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  • The President: Good evening everybody.

  • As you know, a few moments ago,

  • the grand jury deliberating the death of Michael Brown

  • issued its decision.

  • It's an outcome that, either way,

  • was going to be subject of intense disagreement

  • not only in Ferguson, but across America.

  • So I want to just say a few words

  • suggesting how we might move forward.

  • First and foremost, we are a nation built

  • on the rule of law.

  • And so we need to accept that this decision

  • was the grand jury's to make.

  • There are Americans who agree with it,

  • and there are Americans who are deeply

  • disappointed, even angry.

  • It's an understandable reaction.

  • But I join Michael's parents in asking anyone

  • who protests this decision to do so peacefully.

  • Let me repeat Michael's father's words: "Hurting others

  • or destroying property is not the answer.

  • No matter what the grand jury decides,

  • I do not want my son's death to be in vain.

  • I want it to lead to incredible change, positive change,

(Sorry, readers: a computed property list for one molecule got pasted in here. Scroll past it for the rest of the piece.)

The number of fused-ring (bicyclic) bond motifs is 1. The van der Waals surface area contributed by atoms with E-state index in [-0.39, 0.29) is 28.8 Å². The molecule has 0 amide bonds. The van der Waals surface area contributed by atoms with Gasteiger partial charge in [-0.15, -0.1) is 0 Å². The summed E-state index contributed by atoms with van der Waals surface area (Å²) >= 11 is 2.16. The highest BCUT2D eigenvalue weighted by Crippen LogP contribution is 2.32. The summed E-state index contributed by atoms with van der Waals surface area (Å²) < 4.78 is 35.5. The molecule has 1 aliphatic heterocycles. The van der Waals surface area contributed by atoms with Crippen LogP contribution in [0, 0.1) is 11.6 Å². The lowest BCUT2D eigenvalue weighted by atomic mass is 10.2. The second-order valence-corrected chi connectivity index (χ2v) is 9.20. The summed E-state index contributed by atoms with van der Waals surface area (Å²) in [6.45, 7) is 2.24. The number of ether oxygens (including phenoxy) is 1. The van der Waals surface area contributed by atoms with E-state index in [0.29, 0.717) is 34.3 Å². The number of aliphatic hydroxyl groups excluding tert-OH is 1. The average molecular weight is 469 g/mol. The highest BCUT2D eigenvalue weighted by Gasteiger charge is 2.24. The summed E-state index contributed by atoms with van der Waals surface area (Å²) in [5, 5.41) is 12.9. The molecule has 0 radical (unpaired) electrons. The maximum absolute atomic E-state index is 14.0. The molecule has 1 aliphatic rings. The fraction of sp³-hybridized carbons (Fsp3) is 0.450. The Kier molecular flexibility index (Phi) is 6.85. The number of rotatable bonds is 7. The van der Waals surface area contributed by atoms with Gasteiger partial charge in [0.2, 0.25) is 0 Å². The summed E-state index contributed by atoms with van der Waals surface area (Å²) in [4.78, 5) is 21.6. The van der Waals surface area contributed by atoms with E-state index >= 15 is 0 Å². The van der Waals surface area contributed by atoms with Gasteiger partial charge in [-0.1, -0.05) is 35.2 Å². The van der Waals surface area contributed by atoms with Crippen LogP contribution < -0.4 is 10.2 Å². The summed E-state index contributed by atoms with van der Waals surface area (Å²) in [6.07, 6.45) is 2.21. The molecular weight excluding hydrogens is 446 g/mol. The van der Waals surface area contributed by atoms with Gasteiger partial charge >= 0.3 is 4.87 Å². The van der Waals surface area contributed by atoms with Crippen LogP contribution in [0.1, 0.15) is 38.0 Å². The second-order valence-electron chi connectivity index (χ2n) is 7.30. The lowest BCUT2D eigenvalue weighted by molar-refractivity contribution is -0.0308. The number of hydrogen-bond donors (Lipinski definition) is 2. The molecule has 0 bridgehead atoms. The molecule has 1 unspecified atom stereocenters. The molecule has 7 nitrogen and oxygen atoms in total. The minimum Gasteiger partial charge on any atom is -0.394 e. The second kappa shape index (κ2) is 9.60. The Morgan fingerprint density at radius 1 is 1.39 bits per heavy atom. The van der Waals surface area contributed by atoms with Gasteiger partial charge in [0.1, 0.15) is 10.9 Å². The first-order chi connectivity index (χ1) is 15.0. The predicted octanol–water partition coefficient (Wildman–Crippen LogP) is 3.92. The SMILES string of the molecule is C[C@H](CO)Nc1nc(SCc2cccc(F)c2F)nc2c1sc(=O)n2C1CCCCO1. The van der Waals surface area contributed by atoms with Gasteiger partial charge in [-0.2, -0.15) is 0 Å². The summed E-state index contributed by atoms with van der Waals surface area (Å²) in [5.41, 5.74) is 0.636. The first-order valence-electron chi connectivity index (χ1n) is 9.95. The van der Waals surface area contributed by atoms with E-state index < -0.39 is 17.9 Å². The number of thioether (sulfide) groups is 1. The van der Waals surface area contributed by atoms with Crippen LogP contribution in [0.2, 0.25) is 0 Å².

• change that makes the St. Louis region better

  • for everyone."

  • Michael Brown's parents have lost more than anyone.

  • We should be honoring their wishes.

  • I also appeal to the law enforcement officials

  • in Ferguson and the region to show care and restraint

  • in managing peaceful protests that may occur.

  • Understand, our police officers put their lives

  • on the line for us every single day.

  • They've got a tough job to do to maintain public safety

  • and hold accountable those who break the law.

  • As they do their jobs in the coming days,

  • they need to work with the community,

  • not against the community, to distinguish the handful

  • of people who may use the grand jury's decision

  • as an excuse for violence -- distinguish them from

  • the vast majority who just want their voices heard

  • around legitimate issues in terms of how

  • communities and law enforcement interact.

  • Finally, we need to recognize that the situation in Ferguson

  • speaks to broader challenges that we still face as a nation.

  • The fact is, in too many parts of this country,

  • a deep distrust exists between law enforcement

  • and communities of color.

  • Some of this is the result of the legacy

  • of racial discrimination in this country.

  • And this is tragic, because nobody needs good policing

  • more than poor communities with higher crime rates.

  • The good news is we know there are things we can do to help.

  • And I've instructed Attorney General Holder to work with

  • cities across the country to help build better relations

  • between communities and law enforcement.